Limits...
Spatial modeling of PM10 and NO2 in the continental United States, 1985-2000.

Hart JE, Yanosky JD, Puett RC, Ryan L, Dockery DW, Smith TJ, Garshick E, Laden F - Environ. Health Perspect. (2009)

Bottom Line: Model performance was determined using a cross-validation (CV) procedure with 10% of the data.We also compared the results of these models with a commonly used spatial interpolation, inverse distance weighting.The GAMs performed better overall than the inverse distance models, with higher CV R(2) and higher precision.

View Article: PubMed Central - PubMed

Affiliation: Exposure, Epidemiology and Risk Program, Department of Environmental Health, Harvard School of Public Health, Boston, Massachusetts, USA. Jaime.hart@channing.harvard.edu

ABSTRACT

Background: Epidemiologic studies of air pollution have demonstrated a link between long-term air pollution exposures and mortality. However, many have been limited to city-specific average pollution measures or spatial or land-use regression exposure models in small geographic areas.

Objectives: Our objective was to develop nationwide models of annual exposure to particulate matter < 10 microm in diameter (PM(10)) and nitrogen dioxide during 1985-2000.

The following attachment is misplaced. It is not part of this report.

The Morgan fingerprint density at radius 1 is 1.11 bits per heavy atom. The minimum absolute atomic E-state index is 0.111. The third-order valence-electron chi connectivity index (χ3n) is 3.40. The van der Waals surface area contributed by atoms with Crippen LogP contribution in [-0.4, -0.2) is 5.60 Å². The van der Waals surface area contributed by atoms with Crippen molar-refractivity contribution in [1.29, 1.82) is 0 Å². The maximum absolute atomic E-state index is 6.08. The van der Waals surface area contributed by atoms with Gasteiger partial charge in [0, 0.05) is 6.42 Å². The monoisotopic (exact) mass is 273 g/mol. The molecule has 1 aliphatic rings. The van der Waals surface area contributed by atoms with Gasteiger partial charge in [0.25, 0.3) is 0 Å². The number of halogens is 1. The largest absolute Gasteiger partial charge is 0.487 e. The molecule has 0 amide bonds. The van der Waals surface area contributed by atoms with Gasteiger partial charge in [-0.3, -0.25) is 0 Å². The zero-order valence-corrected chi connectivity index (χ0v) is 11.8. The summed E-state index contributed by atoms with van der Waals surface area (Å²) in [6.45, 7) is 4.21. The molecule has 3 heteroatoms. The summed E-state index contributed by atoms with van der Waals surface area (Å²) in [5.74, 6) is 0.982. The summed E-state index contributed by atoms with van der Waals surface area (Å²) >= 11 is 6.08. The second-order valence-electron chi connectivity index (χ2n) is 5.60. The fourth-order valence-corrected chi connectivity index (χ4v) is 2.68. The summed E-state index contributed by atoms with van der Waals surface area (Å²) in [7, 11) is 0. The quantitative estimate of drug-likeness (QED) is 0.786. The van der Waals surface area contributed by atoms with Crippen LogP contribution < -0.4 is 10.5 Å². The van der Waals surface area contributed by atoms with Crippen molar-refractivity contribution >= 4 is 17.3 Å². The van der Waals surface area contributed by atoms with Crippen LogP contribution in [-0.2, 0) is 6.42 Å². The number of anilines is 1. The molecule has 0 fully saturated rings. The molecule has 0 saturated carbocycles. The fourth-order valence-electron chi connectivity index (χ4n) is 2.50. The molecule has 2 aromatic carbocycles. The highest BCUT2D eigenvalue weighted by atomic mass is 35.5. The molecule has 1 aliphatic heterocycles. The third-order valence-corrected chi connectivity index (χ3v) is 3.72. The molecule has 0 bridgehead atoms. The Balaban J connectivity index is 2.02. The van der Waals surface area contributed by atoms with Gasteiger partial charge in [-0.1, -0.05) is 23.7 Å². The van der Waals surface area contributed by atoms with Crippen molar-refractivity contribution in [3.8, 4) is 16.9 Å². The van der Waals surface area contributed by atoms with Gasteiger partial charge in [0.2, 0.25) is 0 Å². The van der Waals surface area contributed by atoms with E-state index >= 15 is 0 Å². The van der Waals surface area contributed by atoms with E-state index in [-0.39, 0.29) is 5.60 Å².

Methods: We used generalized additive models (GAMs) to predict annual levels of the pollutants using smooth spatial surfaces of available monitoring data and geographic information system-derived covariates. Model performance was determined using a cross-validation (CV) procedure with 10% of the data. We also compared the results of these models with a commonly used spatial interpolation, inverse distance weighting.

Results: For PM(10), distance to road, elevation, proportion of low-intensity residential, high-intensity residential, and industrial, commercial, or transportation land use within 1 km were all statistically significant predictors of measured PM(10) (model R(2) = 0.49, CV R(2) = 0.55). Distance to road, population density, elevation, land use, and distance to and emissions of the nearest nitrogen oxides-emitting power plant were all statistically significant predictors of measured NO(2) (model R(2) = 0.88, CV R(2) = 0.90). The GAMs performed better overall than the inverse distance models, with higher CV R(2) and higher precision.

Conclusions: These models provide reasonably accurate and unbiased estimates of annual exposures for PM(10) and NO(2). This approach provides the spatial and temporal variability necessary to describe exposure in studies assessing the health effects of chronic air pollution.

Show MeSH

Related in: MedlinePlus

Annual GAM-predicted PM10 (A) and NO2 (B) values at the TrIPS cohort addresses at the beginning (1985), middle (1993), and end (2000) of follow-up.
© Copyright Policy - public-domain
Related In: Results  -  Collection

License
getmorefigures.php?uid=PMC2801201&req=5